Genes Matter for Truffle Aroma: Geography Not as Important to a Prized Fungus' Scent
Ehrenberg, Rachel, Science News
Mon dieu! A truffle's delectable aroma may be as much about genetics as it is about geography.
For years a truffle's flavor has been attributed mostly to environmental factors, akin to how terroir--the soil, climate and geology of a region--bestows qualities to wine. But a new analysis, published in the May New Philologist, finds that a truffle's particular blend of chemical compounds is linked instead to its genetic background.
By casting light on what gives these elusive underground fungi their prized flavor, the study could help transform some truffles from species harvested in the wild to consistent crops.
"Truffles are a really valuable natural resource, and it's the aroma that really gives them their value," says Gregory Bonito of Duke University, an expert in truffle evolution.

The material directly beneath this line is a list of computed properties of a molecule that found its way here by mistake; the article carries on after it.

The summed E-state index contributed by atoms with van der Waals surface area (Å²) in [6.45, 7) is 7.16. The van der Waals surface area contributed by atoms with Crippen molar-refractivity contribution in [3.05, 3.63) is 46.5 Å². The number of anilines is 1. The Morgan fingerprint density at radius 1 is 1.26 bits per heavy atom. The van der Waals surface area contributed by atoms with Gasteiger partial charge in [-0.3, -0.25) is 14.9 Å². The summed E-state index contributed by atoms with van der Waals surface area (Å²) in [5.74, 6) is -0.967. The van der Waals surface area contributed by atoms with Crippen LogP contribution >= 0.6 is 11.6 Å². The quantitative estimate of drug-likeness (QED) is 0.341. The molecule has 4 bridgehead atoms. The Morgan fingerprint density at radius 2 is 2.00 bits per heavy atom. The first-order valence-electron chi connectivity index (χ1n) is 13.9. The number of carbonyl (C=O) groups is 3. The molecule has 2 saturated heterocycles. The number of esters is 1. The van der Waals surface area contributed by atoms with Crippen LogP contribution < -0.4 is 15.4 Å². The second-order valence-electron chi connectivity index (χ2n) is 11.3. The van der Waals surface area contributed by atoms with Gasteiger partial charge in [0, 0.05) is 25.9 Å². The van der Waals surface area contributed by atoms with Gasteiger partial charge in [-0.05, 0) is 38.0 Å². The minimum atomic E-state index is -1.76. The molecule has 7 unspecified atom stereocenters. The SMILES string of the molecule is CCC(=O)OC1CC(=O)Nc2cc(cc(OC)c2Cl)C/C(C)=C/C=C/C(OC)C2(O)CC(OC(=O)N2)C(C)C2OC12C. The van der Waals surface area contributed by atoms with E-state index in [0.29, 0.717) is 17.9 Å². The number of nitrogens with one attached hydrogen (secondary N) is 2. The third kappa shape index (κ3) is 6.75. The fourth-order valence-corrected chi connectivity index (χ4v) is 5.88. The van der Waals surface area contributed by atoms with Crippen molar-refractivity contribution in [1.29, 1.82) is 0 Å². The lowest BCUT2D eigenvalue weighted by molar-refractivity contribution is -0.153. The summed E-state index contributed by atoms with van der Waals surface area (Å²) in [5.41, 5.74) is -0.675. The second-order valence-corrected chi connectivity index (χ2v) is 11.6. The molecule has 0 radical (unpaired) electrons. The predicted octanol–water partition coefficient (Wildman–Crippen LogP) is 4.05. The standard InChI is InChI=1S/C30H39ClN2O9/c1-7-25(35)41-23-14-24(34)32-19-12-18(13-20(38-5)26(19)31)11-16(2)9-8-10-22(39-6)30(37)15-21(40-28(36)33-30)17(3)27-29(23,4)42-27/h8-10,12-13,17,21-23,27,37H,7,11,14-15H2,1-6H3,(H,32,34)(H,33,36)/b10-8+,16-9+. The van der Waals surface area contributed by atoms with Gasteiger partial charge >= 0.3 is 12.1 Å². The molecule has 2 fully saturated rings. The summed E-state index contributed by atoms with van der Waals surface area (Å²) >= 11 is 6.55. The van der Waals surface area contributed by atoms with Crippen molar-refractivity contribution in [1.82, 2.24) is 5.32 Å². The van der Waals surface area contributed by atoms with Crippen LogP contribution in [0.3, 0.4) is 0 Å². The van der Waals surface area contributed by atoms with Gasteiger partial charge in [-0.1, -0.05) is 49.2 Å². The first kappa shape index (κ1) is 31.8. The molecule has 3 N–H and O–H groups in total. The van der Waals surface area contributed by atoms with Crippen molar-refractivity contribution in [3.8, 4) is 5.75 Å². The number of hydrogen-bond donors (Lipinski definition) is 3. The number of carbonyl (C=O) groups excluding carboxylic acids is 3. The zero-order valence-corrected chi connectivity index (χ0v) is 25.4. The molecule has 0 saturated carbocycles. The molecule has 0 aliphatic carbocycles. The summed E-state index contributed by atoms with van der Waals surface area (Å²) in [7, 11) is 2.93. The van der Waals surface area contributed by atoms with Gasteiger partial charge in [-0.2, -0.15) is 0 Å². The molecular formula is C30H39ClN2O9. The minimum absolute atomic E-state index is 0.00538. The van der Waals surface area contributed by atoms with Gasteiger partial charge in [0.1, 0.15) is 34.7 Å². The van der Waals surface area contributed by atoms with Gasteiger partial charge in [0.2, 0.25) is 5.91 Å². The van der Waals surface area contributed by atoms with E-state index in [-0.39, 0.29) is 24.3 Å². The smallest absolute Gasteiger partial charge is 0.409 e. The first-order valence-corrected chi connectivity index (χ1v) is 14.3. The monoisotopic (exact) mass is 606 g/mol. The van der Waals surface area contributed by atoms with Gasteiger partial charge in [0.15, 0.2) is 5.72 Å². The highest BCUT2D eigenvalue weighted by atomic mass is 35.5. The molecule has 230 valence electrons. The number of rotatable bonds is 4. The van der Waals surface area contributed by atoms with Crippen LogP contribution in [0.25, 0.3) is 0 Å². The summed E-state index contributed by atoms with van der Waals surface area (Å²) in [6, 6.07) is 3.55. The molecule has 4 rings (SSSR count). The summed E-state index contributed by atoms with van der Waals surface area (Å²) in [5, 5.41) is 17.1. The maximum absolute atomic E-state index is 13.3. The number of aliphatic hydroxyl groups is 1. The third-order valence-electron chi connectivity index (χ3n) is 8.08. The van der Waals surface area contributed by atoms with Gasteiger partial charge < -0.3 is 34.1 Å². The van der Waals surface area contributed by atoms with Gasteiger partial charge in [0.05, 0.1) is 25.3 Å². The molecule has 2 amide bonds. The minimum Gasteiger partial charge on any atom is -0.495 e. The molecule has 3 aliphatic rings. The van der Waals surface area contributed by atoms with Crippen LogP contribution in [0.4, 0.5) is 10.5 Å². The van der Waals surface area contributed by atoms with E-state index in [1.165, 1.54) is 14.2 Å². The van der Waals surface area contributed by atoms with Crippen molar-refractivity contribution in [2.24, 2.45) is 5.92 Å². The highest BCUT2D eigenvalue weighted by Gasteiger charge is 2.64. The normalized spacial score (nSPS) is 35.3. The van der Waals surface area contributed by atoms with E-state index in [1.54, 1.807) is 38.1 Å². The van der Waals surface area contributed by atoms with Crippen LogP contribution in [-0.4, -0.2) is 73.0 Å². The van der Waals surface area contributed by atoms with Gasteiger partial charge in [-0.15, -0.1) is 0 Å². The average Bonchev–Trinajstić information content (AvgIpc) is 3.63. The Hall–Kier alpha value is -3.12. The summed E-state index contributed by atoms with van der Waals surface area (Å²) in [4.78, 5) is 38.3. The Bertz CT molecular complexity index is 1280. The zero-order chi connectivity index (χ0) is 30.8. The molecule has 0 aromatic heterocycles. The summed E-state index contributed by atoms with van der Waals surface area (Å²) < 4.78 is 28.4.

But teasing out what gives a truffle its aromatic oomph has been tough, thanks in part to the complexity of the truffle lifestyle. Truffles are the fruiting body of a particular group of fungi. These fungi strike up partnerships with various tree species, so that the fungal spores germinate and grow into threadlike structures on the trees' roots. When fungal threads of different mating types find one another in the soil, sexual reproduction occurs and small truffles develop, 10 to 30 centimeters deep. The most prized species of the gastronomic delicacies may sell for thousands of dollars a pound. …